The coming battle over President Obama's first Supreme Court nomination could be an enlightening debate over what direction the court should take. It could also be a nasty and hypocritical fight that obscures more issues than it clarifies. Which will it be?
When George W. Bush was president, Senate Republicans who are now proposing to raise an ideological ruckus said that Democrats were wrong to use judicial philosophy as a benchmark for confirming a nominee. If a president's picks were formally qualified and intelligent — and both Chief Justice John Roberts and Associate Justice Samuel Alito were — that should be enough, the Republicans said.
Sen. Jon Kyl, R-Ariz., warned during the Alito confirmation that if Democrats used ideology as a measuring stick with Bush nominees, it was inevitable that Republicans would apply the same standard to the appointee of a Democratic president. "I say to my Democratic friends, think carefully about what is being done today," Kyl warned in 2006. "Its impact will be felt well beyond this particular nominee."
In fact, there is no evidence that Republicans would have been nicer to an Obama nominee if Roberts and Alito had been confirmed unanimously.
Nonetheless, Kyl had a point. To pretend that these judicial fights are about anything other than the court's philosophical direction is a form of willful dishonesty. It's better to be straightforward about the existence of a political struggle over the court than to manufacture phony reasons for opposing a nominee related to "character," "qualifications" or "temperament."
Liberals, who (in my view, correctly) opposed Roberts and Alito on philosophical grounds, should thus not be hypocritical themselves and deny the conservatives' right to challenge a nominee's philosophy. On the contrary, liberals should welcome a real debate — and win it.
But this also means that such matters as a nominee's sexual preference should not be a consideration, and an authentic debate will involve ideas, not slogans — notably "judicial activism," "legislating from the bench" and "strict constructionism."
At the very least, we should apply such terms consistently to conservative and liberal nominees alike. The truth is that judicial activism is now far more the habit of conservative justices than liberals.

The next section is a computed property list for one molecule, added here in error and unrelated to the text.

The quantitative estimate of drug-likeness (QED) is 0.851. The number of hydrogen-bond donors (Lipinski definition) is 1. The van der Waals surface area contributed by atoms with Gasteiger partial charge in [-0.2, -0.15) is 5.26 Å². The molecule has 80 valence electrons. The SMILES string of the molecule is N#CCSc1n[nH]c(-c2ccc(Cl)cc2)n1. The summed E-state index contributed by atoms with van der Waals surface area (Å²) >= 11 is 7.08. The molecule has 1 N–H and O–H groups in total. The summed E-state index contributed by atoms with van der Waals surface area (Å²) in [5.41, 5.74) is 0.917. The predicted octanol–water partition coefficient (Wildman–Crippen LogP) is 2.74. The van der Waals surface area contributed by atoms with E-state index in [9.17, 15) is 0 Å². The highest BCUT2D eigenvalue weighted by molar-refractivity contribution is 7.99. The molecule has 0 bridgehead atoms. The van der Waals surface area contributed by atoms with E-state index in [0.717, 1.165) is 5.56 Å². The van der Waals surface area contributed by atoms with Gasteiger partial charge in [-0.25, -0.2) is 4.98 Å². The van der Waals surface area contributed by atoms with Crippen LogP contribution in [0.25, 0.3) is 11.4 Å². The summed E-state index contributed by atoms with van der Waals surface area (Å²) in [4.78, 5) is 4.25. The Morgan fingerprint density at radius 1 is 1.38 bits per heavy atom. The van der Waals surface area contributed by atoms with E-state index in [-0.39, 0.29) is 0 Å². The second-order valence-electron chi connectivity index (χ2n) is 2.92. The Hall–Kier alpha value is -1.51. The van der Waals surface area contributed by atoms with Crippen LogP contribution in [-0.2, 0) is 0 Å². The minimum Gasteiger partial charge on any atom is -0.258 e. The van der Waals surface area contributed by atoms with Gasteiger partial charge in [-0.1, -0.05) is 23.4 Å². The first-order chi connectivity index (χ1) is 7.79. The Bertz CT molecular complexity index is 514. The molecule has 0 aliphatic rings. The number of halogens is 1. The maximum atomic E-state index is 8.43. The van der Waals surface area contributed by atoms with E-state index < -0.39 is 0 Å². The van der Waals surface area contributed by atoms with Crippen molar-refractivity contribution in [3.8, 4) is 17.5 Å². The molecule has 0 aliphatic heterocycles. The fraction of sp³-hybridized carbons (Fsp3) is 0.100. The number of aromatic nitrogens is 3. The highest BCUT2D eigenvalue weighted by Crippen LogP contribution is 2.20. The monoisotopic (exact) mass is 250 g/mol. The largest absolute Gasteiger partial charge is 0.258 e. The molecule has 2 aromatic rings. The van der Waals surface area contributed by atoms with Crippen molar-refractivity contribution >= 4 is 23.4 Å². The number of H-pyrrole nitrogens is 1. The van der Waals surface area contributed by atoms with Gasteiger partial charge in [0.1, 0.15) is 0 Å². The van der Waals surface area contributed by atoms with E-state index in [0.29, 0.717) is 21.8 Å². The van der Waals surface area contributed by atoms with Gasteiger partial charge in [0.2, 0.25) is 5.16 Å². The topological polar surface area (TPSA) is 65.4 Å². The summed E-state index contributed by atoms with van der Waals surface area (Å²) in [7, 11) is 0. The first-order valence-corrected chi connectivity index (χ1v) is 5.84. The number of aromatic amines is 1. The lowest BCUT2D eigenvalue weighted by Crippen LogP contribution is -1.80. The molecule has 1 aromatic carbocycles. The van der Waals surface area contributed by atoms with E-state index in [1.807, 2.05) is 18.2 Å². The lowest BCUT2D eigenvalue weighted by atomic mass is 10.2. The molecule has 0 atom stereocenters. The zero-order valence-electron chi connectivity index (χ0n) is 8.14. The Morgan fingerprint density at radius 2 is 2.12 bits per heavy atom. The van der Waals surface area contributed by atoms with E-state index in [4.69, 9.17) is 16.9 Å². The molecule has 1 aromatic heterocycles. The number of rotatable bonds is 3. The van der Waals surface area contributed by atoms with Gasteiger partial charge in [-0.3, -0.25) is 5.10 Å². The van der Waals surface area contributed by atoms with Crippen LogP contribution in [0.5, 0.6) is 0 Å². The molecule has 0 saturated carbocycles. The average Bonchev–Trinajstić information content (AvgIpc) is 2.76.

The real danger of a conservative Supreme Court is that it will rob Congress and the states of the right to legislate on behalf of civil rights, worker rights, the environment and social welfare, just as conservative courts did from the turn of the last century until the late 1930s.
The case before the Supreme Court of the Voting Rights Act is instructive. Section 5 of the law requires eight states (six of them Southern) as well as most of Virginia and dozens of jurisdictions elsewhere to obtain Justice Department approval ("preclearance") before making changes to their voting laws. The idea was to prevent covert moves to disenfranchise minority voters in areas where their rights had once been in jeopardy.
Opponents of the provision say that while it may have been necessary when the Voting Rights Act first passed in 1965, a time when many Southern states openly discriminated against African-Americans, it is no longer needed.
But would it not be a form of judicial activism for the court to strike down an act of Congress that is 44 years old? Is it not a form of legislating from the bench for the court and not Congress to decide whether a law is outdated?
And it's worth noting that the term strict constructionism got a new lease on life from segregationists who opposed judicial intervention on behalf of the rights of African-Americans. Surely it would be disconcerting if the current conservative court mimicked the conservative courts of the 1890s by using that idea, or its close cousin "originalism," to strike down a civil rights law.
As for the coming nomination battle, it's true that in replacing Justice David Souter with a liberal, Obama would not be tipping the balance on the court. It would retain a 5-4 conservative tilt, with Justice Anthony Kennedy as an occasional swing vote. Many will thus ask why there should be any fighting at all over Obama's first nominee.
But at this moment, it's inescapable that any nomination will set off an argument over the court's philosophical direction because that happens to be one of the most important struggles in American public life. This issue, not the biographical details of the next judicial nominee, should be the heart and soul of the coming debate.
E.J. Dionne, Jr. is the author of the recently published Souled Out: Reclaiming Faith and Politics After the Religious Right. He is a Washington Post columnist, a senior fellow at the Brookings Institution, and a professor at Georgetown University.